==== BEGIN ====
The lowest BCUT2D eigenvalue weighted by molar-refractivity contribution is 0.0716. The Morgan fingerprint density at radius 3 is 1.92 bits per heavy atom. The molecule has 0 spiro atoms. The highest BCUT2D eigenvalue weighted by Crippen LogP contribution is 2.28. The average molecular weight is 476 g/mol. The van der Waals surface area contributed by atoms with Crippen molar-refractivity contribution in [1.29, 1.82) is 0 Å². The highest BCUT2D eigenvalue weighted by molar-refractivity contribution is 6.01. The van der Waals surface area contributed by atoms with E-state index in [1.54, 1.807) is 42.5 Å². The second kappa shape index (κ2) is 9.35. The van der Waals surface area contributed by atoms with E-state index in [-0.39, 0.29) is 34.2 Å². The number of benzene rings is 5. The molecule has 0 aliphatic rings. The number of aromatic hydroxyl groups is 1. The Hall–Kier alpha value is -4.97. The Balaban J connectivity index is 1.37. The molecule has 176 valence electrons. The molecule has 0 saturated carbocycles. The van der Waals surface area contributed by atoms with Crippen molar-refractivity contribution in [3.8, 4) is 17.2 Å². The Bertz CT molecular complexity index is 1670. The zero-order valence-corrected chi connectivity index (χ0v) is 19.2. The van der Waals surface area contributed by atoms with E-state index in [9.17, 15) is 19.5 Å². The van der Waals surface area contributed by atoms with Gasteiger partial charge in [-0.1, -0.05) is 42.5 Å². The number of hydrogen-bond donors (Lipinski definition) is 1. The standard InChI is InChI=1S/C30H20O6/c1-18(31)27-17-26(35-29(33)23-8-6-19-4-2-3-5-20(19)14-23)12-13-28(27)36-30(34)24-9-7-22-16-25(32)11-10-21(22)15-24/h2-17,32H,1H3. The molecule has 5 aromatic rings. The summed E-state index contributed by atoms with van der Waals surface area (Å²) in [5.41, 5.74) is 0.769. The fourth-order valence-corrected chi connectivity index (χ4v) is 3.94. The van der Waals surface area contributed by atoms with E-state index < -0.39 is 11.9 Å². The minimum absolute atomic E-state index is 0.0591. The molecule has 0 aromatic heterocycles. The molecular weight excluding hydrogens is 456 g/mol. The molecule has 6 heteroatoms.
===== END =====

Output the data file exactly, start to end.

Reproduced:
The lowest BCUT2D eigenvalue weighted by molar-refractivity contribution is 0.0716. The Morgan fingerprint density at radius 3 is 1.92 bits per heavy atom. The molecule has 0 spiro atoms. The highest BCUT2D eigenvalue weighted by Crippen LogP contribution is 2.28. The average molecular weight is 476 g/mol. The van der Waals surface area contributed by atoms with Crippen molar-refractivity contribution in [1.29, 1.82) is 0 Å². The highest BCUT2D eigenvalue weighted by molar-refractivity contribution is 6.01. The van der Waals surface area contributed by atoms with E-state index in [1.54, 1.807) is 42.5 Å². The second kappa shape index (κ2) is 9.35. The van der Waals surface area contributed by atoms with E-state index in [-0.39, 0.29) is 34.2 Å². The number of benzene rings is 5. The molecule has 0 aliphatic rings. The number of aromatic hydroxyl groups is 1. The Hall–Kier alpha value is -4.97. The Balaban J connectivity index is 1.37. The molecule has 176 valence electrons. The molecule has 0 saturated carbocycles. The van der Waals surface area contributed by atoms with Crippen molar-refractivity contribution in [3.8, 4) is 17.2 Å². The Bertz CT molecular complexity index is 1670. The zero-order valence-corrected chi connectivity index (χ0v) is 19.2. The van der Waals surface area contributed by atoms with E-state index in [9.17, 15) is 19.5 Å². The van der Waals surface area contributed by atoms with Gasteiger partial charge in [-0.1, -0.05) is 42.5 Å². The number of hydrogen-bond donors (Lipinski definition) is 1. The standard InChI is InChI=1S/C30H20O6/c1-18(31)27-17-26(35-29(33)23-8-6-19-4-2-3-5-20(19)14-23)12-13-28(27)36-30(34)24-9-7-22-16-25(32)11-10-21(22)15-24/h2-17,32H,1H3. The molecule has 5 aromatic rings. The summed E-state index contributed by atoms with van der Waals surface area (Å²) in [5.41, 5.74) is 0.769. The fourth-order valence-corrected chi connectivity index (χ4v) is 3.94. The van der Waals surface area contributed by atoms with E-state index < -0.39 is 11.9 Å². The minimum absolute atomic E-state index is 0.0591. The molecule has 0 aromatic heterocycles. The molecular weight excluding hydrogens is 456 g/mol. The molecule has 6 heteroatoms.